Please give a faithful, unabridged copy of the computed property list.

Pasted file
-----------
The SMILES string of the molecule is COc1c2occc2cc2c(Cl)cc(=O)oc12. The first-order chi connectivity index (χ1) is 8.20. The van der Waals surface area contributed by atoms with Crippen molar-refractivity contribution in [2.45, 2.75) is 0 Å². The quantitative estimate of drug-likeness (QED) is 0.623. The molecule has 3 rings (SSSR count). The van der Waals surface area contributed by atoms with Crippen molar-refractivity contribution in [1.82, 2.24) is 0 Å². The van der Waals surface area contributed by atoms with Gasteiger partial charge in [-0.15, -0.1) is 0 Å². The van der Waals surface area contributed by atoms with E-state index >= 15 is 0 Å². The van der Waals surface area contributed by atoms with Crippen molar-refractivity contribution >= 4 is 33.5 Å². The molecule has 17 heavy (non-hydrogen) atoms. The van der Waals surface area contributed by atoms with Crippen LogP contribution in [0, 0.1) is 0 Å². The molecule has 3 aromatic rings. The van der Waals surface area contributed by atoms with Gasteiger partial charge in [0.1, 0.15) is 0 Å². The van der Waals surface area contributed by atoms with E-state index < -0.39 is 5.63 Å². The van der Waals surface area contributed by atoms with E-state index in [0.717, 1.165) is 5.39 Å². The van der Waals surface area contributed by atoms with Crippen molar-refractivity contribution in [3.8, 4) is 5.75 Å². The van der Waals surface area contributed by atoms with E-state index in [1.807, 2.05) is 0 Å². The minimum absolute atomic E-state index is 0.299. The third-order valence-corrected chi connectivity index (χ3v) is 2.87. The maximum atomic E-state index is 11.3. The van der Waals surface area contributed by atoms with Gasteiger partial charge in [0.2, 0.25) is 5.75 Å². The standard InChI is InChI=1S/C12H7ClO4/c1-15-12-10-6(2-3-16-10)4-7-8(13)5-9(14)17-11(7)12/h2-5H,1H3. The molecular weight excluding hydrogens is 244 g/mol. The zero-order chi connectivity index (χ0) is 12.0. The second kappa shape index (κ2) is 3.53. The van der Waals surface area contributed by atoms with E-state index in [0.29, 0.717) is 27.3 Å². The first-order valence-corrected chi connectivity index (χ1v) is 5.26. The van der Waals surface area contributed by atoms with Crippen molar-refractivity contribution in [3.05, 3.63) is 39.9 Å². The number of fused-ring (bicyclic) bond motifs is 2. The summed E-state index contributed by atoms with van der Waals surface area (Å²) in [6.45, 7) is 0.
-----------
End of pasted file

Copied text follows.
The SMILES string of the molecule is COc1c2occc2cc2c(Cl)cc(=O)oc12. The first-order chi connectivity index (χ1) is 8.20. The van der Waals surface area contributed by atoms with Crippen molar-refractivity contribution in [2.45, 2.75) is 0 Å². The quantitative estimate of drug-likeness (QED) is 0.623. The molecule has 3 rings (SSSR count). The van der Waals surface area contributed by atoms with Crippen molar-refractivity contribution in [1.82, 2.24) is 0 Å². The van der Waals surface area contributed by atoms with Gasteiger partial charge in [-0.15, -0.1) is 0 Å². The van der Waals surface area contributed by atoms with E-state index >= 15 is 0 Å². The van der Waals surface area contributed by atoms with Crippen molar-refractivity contribution >= 4 is 33.5 Å². The molecule has 17 heavy (non-hydrogen) atoms. The van der Waals surface area contributed by atoms with Crippen LogP contribution in [0, 0.1) is 0 Å². The molecule has 3 aromatic rings. The van der Waals surface area contributed by atoms with Gasteiger partial charge in [0.1, 0.15) is 0 Å². The van der Waals surface area contributed by atoms with E-state index < -0.39 is 5.63 Å². The van der Waals surface area contributed by atoms with E-state index in [0.717, 1.165) is 5.39 Å². The van der Waals surface area contributed by atoms with Crippen molar-refractivity contribution in [3.8, 4) is 5.75 Å². The van der Waals surface area contributed by atoms with E-state index in [1.807, 2.05) is 0 Å². The minimum absolute atomic E-state index is 0.299. The third-order valence-corrected chi connectivity index (χ3v) is 2.87. The maximum atomic E-state index is 11.3. The van der Waals surface area contributed by atoms with Gasteiger partial charge in [0.2, 0.25) is 5.75 Å². The standard InChI is InChI=1S/C12H7ClO4/c1-15-12-10-6(2-3-16-10)4-7-8(13)5-9(14)17-11(7)12/h2-5H,1H3. The molecular weight excluding hydrogens is 244 g/mol. The zero-order chi connectivity index (χ0) is 12.0. The second kappa shape index (κ2) is 3.53. The van der Waals surface area contributed by atoms with E-state index in [0.29, 0.717) is 27.3 Å². The first-order valence-corrected chi connectivity index (χ1v) is 5.26. The van der Waals surface area contributed by atoms with Crippen molar-refractivity contribution in [3.05, 3.63) is 39.9 Å². The number of fused-ring (bicyclic) bond motifs is 2. The summed E-state index contributed by atoms with van der Waals surface area (Å²) in [6.45, 7) is 0.